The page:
Arghh!

SAP Insider Reporting & Analytics 2016 INTERACTIVE

Join me and my friends at SAP Insider’s Reporting & Analytics 2016 INTERACTIVE conference.

Join me at the Rosen Shingle Creek in Orlando, Florida on November 2-4, 2016 at SAP Insider’s Reporting & Analytics 2016 INTERACTIVE conference. I’ll be there with my co-workers, Chris Bushmeyer and Eric Vallo (see the full EV Technologies speaking roster here). I’m giving two presentations about Web Intelligence and will be sharing the latest visualization enhancements included in the latest SAP BusinessObjects Enterprise 4.2 Support Pack 3 release.

Leverage the newest capabilities of SAP BusinessObjects Web Intelligence to create powerful visualizations for your data

Thursday, November 3, 2016 at 8:30 AM – 9:45 AM, room TBD

There’s a story in your corporate data, but sometimes it needs an analytic storyteller to bring that story to life. SAP BusinessObjects Web Intelligence 4.0 introduced a new charting engine, several new chart types, and a redesigned workflow for creating charts. In this session, we’ll look at the features in the latest 4.2 release. Learn not only how to use Web Intelligence charts but when to use them by applying best practices for the display of quantitative information on desktops, tablets, and smartphones.

  • Discover Web Intelligence 4.2 charting capabilities, including new geolocation charts
  • Learn best practices for displaying quantitative information
  • Review special considerations for tablets and smartphones

Making mobile magic with SAP BusinessObjects Web Intelligence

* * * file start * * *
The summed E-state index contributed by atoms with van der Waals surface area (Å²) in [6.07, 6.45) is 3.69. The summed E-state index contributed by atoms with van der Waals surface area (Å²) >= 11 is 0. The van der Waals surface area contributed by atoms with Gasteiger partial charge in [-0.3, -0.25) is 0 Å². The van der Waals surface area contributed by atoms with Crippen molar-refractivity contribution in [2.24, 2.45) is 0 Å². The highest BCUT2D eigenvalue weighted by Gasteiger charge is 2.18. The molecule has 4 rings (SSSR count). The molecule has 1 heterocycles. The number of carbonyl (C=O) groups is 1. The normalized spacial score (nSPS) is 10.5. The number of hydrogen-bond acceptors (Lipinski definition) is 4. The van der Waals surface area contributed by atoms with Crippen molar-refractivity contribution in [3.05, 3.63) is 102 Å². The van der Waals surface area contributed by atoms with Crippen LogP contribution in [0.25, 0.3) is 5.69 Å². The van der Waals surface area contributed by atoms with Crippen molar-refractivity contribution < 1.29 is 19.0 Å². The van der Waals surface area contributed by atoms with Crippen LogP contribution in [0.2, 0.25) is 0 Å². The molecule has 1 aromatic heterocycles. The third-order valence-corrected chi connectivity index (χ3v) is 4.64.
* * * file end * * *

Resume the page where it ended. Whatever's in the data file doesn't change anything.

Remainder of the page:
Friday, November 4, 2016 @ 10:30 – 11:45 AM, room TBD

Ready for mobile business intelligence? This comprehensive session teaches you how to create new SAP BusinessObjects Web Intelligence reports and tailor existing reports for tablet and smartphone devices. Learn how to configure the BI platform to be mobile-ready as you learn:

  • Techniques to master new mobile-exclusive capabilities, like graphs and scorecards
  • Important differences between card view and page view
  • Using publications to distribute personalized content to users via their mobile devices

Download the presentation slides and sample downloads from the SAP Insider web site.

Image credit: Rosen Shingle Creek

Web Intelligence and Free-Hand SQL

SAP has put yet another nail in the coffin of Desktop Intelligence.

SAP has put yet another nail in the coffin of Desktop Intelligence with Free-Hand SQL in the recent release of Support Pack 6 for SAP BusinessObjects Business Intelligence 4.1. Steve Yemm has put together an excellent tutorial on the SAP Community Network (see related SCN article, Web Intelligence Free Hand SQL (FHSQL)/Stored Procedures in BI4.1 SP06). I’d like to show just a couple of extra formatting nuances not in Steve’s article.

Free-Hand SQL isn’t a silver bullet (see related article, Free-Hand SQL Isn’t Free), but it is a bullet. It can help query data that no existing universe can access. Web Intelligence now uses a workflow that will seem very familiar to Desktop Intelligence users.

I’m going to use the Web Intelligence Java applet and choose the new Free-Hand SQL option for creating a new document.
SAPBI41_SP6_Webi_Free_Hand_SQL_01_A
Next, I’ll choose a universe connection.

SAPBI41_SP6_Webi_Free_Hand_SQL_02_400